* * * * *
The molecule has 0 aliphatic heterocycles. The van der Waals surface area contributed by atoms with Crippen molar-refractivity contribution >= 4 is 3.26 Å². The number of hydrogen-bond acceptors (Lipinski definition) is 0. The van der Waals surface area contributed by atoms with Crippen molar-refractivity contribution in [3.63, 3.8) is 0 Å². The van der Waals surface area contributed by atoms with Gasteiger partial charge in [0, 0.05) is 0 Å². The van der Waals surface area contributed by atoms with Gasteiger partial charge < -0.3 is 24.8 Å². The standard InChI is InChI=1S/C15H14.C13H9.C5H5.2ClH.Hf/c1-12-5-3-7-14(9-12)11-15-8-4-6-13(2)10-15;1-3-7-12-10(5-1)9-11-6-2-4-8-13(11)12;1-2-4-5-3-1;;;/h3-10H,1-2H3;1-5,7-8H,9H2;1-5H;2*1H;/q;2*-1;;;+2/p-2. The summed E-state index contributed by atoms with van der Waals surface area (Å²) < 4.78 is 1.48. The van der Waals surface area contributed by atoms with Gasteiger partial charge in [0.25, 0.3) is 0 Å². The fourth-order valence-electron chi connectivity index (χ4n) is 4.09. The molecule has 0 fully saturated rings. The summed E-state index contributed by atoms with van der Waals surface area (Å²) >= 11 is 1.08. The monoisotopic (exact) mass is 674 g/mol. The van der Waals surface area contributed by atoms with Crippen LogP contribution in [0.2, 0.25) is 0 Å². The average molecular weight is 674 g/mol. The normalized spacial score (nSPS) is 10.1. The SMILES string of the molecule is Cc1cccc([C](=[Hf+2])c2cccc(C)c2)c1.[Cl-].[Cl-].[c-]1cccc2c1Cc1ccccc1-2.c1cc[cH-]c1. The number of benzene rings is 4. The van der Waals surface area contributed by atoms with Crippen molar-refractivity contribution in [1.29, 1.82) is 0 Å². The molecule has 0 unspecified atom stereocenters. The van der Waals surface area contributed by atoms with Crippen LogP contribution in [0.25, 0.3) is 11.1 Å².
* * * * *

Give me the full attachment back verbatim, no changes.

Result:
The molecule has 0 aliphatic heterocycles. The van der Waals surface area contributed by atoms with Crippen molar-refractivity contribution >= 4 is 3.26 Å². The number of hydrogen-bond acceptors (Lipinski definition) is 0. The van der Waals surface area contributed by atoms with Crippen molar-refractivity contribution in [3.63, 3.8) is 0 Å². The van der Waals surface area contributed by atoms with Gasteiger partial charge in [0, 0.05) is 0 Å². The van der Waals surface area contributed by atoms with Gasteiger partial charge < -0.3 is 24.8 Å². The standard InChI is InChI=1S/C15H14.C13H9.C5H5.2ClH.Hf/c1-12-5-3-7-14(9-12)11-15-8-4-6-13(2)10-15;1-3-7-12-10(5-1)9-11-6-2-4-8-13(11)12;1-2-4-5-3-1;;;/h3-10H,1-2H3;1-5,7-8H,9H2;1-5H;2*1H;/q;2*-1;;;+2/p-2. The summed E-state index contributed by atoms with van der Waals surface area (Å²) < 4.78 is 1.48. The van der Waals surface area contributed by atoms with Gasteiger partial charge in [0.25, 0.3) is 0 Å². The fourth-order valence-electron chi connectivity index (χ4n) is 4.09. The molecule has 0 fully saturated rings. The summed E-state index contributed by atoms with van der Waals surface area (Å²) >= 11 is 1.08. The monoisotopic (exact) mass is 674 g/mol. The van der Waals surface area contributed by atoms with Crippen LogP contribution in [0.2, 0.25) is 0 Å². The average molecular weight is 674 g/mol. The normalized spacial score (nSPS) is 10.1. The SMILES string of the molecule is Cc1cccc([C](=[Hf+2])c2cccc(C)c2)c1.[Cl-].[Cl-].[c-]1cccc2c1Cc1ccccc1-2.c1cc[cH-]c1. The number of benzene rings is 4. The van der Waals surface area contributed by atoms with Crippen molar-refractivity contribution in [1.29, 1.82) is 0 Å². The molecule has 0 unspecified atom stereocenters. The van der Waals surface area contributed by atoms with Crippen LogP contribution in [0.25, 0.3) is 11.1 Å².